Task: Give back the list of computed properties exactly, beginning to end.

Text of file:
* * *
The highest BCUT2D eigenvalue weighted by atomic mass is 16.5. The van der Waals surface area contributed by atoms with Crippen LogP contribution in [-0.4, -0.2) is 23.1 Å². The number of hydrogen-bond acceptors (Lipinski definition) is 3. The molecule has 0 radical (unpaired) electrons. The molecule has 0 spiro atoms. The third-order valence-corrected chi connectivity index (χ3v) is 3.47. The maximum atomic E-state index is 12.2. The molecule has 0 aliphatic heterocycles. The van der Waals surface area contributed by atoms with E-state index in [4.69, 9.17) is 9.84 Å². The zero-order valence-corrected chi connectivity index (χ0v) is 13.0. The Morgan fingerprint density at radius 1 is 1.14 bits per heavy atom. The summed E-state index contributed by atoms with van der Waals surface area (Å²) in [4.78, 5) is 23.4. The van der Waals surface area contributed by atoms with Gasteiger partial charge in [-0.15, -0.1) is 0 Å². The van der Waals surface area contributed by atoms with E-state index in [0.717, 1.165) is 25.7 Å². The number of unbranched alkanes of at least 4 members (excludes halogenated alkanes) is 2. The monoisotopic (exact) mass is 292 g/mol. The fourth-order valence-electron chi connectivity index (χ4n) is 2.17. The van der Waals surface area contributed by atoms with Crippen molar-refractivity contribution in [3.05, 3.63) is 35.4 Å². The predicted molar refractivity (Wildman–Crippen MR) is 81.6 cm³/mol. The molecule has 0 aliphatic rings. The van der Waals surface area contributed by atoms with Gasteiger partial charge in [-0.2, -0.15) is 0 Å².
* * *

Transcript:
The highest BCUT2D eigenvalue weighted by atomic mass is 16.5. The van der Waals surface area contributed by atoms with Crippen LogP contribution in [-0.4, -0.2) is 23.1 Å². The number of hydrogen-bond acceptors (Lipinski definition) is 3. The molecule has 0 radical (unpaired) electrons. The molecule has 0 spiro atoms. The third-order valence-corrected chi connectivity index (χ3v) is 3.47. The maximum atomic E-state index is 12.2. The molecule has 0 aliphatic heterocycles. The van der Waals surface area contributed by atoms with E-state index in [4.69, 9.17) is 9.84 Å². The zero-order valence-corrected chi connectivity index (χ0v) is 13.0. The Morgan fingerprint density at radius 1 is 1.14 bits per heavy atom. The summed E-state index contributed by atoms with van der Waals surface area (Å²) in [4.78, 5) is 23.4. The van der Waals surface area contributed by atoms with Gasteiger partial charge in [-0.15, -0.1) is 0 Å². The van der Waals surface area contributed by atoms with E-state index in [0.717, 1.165) is 25.7 Å². The number of unbranched alkanes of at least 4 members (excludes halogenated alkanes) is 2. The monoisotopic (exact) mass is 292 g/mol. The fourth-order valence-electron chi connectivity index (χ4n) is 2.17. The van der Waals surface area contributed by atoms with Crippen molar-refractivity contribution in [3.05, 3.63) is 35.4 Å². The predicted molar refractivity (Wildman–Crippen MR) is 81.6 cm³/mol. The molecule has 0 aliphatic rings. The van der Waals surface area contributed by atoms with Gasteiger partial charge in [-0.2, -0.15) is 0 Å².